Sunday 12th June – Sacrilege in Memphis

We met a couple of people from Memphis in New Orleans: Him chunky and grim, Her chunky and smiley. Her was full of ideas as to where we might like to visit and eat, Him said, “Memphis is a shit hole, pardon my French, my advice to you is go see Graceland then get the f*** out.”

Some bloke

Trouble is I don’t want to go to Graceland. I don’t want to go to Graceland because I don’t get Elvis Presley, I never did. Growing up, the youngest in a household of five who all seemed to get Elvis, means I am aware of his work. All of it. I was immersed in his music, his films and I always assumed I was missing some fundamental point because I could never convince myself of his King of Rock & Roll status. I got Johnny Cash; the voice, the storyteller, the attitude, the sadness, the defiance, the humour but Elvis? No – he looked waxy and unreal for a start like he was designed by super intelligent aliens who had all the data but had never actually met a person. Nearly every picture you see of Elvis looks doctored and false.

Apart from anything else Elvis is dragged down and swamped by the sheer weight of awful music he put out. You would have to have ears made entirely of cloth to say all his songs are crap but the good ones are horribly outgunned by shabby, commercial slop, half arsed Honolulu drivel and sanctimonious puffed up gospel. Most of the films are garbage (King Creole I’ll admit is OK with some cracking songs) and most of the films are musicals which provides a mountain of bollocks to wade through if you want to measure Presley’s definitive output. I know because I have endured nearly all of it. Including the hundredweight of Christmas cash-ins. For a King of Rock and Roll Presley didn’t spend an awful lot of time either rocking or rolling.

I’ve got no problem with Elvis himself or anybody who likes him, I’m sure if I saw him performing on the rear of a flat-back truck in the 1950s I would have been blown away (like Johnny Cash was) my problem is with his deification. Like you know how a really good performer needs to be inimitable, how can Elvis be inimitable when every 7th person on the planet is an Elvis impersonator and tribes up the Amazon, people in the Taliban and your Nan can all do a passable “Thang-yu-verymurch.” What is the word for the opposite of inimitable? Because that’s what Elvis is to the point that even genuine Elvis recordings of his best songs; “In the Ghetto”, “Always on my Mind”, Jailhouse Rock” for example, sound like bad impressions of himself and are thus rendered laughable and sound silly. You can tell they are good songs by the cover versions; Nick Cave, The Pet Shop Boys, The Blues Brothers of the above (although all pale in comparison to Cartman from South Park’s definitive “In the Ghetto”).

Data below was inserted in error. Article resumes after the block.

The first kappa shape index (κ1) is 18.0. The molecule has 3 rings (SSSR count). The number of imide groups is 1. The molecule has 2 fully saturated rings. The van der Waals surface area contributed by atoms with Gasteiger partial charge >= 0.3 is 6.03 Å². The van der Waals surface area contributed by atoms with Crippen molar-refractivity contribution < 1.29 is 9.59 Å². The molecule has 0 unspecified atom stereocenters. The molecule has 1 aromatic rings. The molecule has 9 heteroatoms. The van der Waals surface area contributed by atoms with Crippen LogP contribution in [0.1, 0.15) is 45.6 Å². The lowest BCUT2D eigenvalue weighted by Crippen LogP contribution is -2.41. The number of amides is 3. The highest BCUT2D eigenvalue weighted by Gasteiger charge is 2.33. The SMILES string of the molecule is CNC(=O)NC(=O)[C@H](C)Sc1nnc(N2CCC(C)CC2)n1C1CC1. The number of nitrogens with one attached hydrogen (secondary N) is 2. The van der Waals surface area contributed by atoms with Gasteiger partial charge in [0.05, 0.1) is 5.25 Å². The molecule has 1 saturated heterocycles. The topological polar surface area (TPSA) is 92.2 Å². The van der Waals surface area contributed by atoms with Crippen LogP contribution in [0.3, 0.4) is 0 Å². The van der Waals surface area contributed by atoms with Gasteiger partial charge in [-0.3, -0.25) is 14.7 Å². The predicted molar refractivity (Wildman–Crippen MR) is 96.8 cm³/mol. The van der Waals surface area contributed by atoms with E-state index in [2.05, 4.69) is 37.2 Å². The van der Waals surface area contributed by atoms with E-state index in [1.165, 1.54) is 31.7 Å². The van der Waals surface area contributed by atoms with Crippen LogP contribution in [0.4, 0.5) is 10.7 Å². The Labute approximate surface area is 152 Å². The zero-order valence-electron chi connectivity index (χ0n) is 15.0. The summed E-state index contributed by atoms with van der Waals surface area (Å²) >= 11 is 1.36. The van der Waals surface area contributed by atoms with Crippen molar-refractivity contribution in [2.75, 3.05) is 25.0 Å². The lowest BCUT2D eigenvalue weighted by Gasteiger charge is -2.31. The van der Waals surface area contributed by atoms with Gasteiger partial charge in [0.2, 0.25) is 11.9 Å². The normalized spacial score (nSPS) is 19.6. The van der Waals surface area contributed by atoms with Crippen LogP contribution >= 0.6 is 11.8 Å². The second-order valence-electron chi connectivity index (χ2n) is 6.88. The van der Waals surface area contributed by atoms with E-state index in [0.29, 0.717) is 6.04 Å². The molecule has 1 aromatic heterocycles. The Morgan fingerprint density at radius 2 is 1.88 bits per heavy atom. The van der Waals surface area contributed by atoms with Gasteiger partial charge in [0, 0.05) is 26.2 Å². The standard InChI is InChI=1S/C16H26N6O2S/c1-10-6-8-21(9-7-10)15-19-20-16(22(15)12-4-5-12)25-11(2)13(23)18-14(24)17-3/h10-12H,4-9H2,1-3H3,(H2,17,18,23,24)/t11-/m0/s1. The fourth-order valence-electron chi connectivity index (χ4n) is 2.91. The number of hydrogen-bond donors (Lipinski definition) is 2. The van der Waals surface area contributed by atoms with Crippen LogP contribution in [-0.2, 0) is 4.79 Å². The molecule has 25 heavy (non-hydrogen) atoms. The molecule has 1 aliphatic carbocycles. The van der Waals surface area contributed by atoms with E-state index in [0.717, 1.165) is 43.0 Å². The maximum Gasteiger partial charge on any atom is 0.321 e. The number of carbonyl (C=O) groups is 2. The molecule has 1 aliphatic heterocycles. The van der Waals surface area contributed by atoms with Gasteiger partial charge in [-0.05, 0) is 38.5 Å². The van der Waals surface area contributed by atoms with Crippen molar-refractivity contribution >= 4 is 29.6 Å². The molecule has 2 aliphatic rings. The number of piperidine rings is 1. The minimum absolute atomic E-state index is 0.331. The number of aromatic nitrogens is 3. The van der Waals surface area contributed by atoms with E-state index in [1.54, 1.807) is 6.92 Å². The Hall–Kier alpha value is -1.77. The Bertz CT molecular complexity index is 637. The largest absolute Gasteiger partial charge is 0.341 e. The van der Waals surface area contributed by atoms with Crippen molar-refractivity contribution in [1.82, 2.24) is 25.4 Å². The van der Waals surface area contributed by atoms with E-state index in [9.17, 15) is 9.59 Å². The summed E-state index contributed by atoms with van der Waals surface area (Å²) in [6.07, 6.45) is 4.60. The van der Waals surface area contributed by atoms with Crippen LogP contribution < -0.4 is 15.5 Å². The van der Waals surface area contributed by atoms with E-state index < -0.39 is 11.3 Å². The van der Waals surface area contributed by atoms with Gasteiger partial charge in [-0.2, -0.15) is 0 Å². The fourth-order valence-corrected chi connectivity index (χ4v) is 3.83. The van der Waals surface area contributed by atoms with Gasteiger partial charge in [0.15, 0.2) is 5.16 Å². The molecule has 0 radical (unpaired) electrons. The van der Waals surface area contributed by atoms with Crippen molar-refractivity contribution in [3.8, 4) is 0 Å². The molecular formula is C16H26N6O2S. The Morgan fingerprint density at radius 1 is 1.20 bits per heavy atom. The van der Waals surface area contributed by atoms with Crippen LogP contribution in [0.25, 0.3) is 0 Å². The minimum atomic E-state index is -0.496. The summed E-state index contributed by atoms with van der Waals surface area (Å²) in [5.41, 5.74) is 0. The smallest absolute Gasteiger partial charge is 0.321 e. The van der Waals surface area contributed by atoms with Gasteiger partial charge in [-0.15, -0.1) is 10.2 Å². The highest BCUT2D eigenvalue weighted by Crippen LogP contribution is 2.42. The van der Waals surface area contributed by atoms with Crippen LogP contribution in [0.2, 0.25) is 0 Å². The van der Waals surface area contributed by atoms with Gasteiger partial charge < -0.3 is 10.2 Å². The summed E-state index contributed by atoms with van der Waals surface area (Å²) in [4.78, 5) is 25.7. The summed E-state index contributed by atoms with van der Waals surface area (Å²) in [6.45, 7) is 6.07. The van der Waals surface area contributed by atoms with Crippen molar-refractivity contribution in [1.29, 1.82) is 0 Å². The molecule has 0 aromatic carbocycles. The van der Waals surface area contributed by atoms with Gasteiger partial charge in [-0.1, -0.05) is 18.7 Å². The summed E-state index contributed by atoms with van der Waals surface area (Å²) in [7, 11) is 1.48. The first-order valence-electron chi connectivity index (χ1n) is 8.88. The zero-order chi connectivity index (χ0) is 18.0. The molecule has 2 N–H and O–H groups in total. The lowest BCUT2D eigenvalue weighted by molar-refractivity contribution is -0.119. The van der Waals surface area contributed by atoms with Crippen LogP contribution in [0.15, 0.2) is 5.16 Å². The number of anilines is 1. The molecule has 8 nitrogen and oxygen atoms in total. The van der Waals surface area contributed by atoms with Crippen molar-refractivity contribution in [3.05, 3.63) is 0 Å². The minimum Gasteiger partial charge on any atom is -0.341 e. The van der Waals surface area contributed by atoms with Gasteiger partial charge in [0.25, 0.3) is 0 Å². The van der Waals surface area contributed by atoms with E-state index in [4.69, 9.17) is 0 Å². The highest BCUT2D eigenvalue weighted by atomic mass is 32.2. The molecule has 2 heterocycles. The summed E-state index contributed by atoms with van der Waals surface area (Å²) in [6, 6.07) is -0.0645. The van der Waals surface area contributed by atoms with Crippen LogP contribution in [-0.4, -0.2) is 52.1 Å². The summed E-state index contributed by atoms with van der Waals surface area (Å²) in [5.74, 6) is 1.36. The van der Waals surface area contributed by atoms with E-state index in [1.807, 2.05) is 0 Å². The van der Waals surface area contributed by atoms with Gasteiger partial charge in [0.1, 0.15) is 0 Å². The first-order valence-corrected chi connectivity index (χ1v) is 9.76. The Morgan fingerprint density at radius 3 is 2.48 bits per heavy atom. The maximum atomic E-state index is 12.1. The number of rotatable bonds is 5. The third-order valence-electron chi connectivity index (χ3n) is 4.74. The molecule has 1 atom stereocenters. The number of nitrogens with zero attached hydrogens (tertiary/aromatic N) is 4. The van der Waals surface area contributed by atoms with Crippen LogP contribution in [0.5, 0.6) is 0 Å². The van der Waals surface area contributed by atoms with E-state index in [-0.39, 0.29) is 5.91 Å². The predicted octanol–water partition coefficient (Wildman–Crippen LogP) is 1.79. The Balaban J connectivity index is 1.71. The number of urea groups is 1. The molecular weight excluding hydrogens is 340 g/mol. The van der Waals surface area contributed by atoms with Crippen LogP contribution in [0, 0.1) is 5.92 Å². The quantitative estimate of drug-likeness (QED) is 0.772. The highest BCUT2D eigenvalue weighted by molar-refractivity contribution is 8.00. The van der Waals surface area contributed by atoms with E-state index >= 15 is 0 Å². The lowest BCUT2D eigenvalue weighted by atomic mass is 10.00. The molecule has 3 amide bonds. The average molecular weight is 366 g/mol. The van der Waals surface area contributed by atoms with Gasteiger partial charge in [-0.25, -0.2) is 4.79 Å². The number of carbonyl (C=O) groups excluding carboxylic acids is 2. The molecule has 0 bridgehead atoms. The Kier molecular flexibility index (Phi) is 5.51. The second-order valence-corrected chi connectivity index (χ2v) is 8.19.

But that brings us to another problem; how many songs did Elvis write and did he reach the point where he was just a pre-X-Factor puppet? And what was going on with that little cape?

So no I don’t want to go to Graceland, our mate put us off for sure by saying, “imagine a rig worker from Blyth’s house in the 1970s. It’s what happens when peasants with no taste get money”. Apart from anything else Rock and Roll buildings with no rock and roll happening when you are there are just buildings; I’ve never been to Abbey Road either, I wouldn’t have been to the 100 Club if I wasn’t working there and The Riverside in Newcastle (my favourite venue) was a stinking, sticky carpeted dump without the people who made it breathe. So we didn’t go to Sun Studios either.

The wreath is where the man was standing

We went to The Civil Rights Museum (which strangely Him and Her didn’t mention) on the site where Martin Luther King Jr got shot which was so fascinating we ended staying for three hours. They had the bus Rosa Parks wouldn’t shift her black ass off, which was a story I thought I knew but didn’t; in Montgomery, Alabama in 1955 Rosa was sitting in the black section of the bus with three other people when a white man demanded they all moved because the white section was full, which was policy with black and white people not even allowed to share the same row. The other three people moved but Rosa refused. She was arrested and had to leave her home town in search of work but it became a landmark moment in the Civil Rights movement. You can also buy merchandise with the quote “no well behaved woman ever made history” on.

There were old films and photos of black people suffering the most appalling degradation and injustice with a dignity that is hard to countenance.

… and then to the Duck Parade at The Peabody Hotel. The latter being a daily ritual presided over by a Duck Master in an elaborate costume where the hotel’s resident ducks (disappointingly not in elaborate costume – not even little bow-ties, never mind top hats and monocles ) are escorted along a red carpet to the elevator through an excitable, camera flashing crowd. In the morning they quack happily from roof to hotel lobby fountain and they waddle back again in the evening. The tannoy announced that the first Duck Master served for 50 years, Him told us a later one got locked up for trying to rob a bank.

Then we hit Beale Street for beer, banging rhythm and blues and food laced in bar-b-q sauce. Oh and catfish.

The Rum Boogie Cafe

Right Song “Cold Hearted Woman” by John Lee Hooker – now that’s what I’m talkin’abowt.

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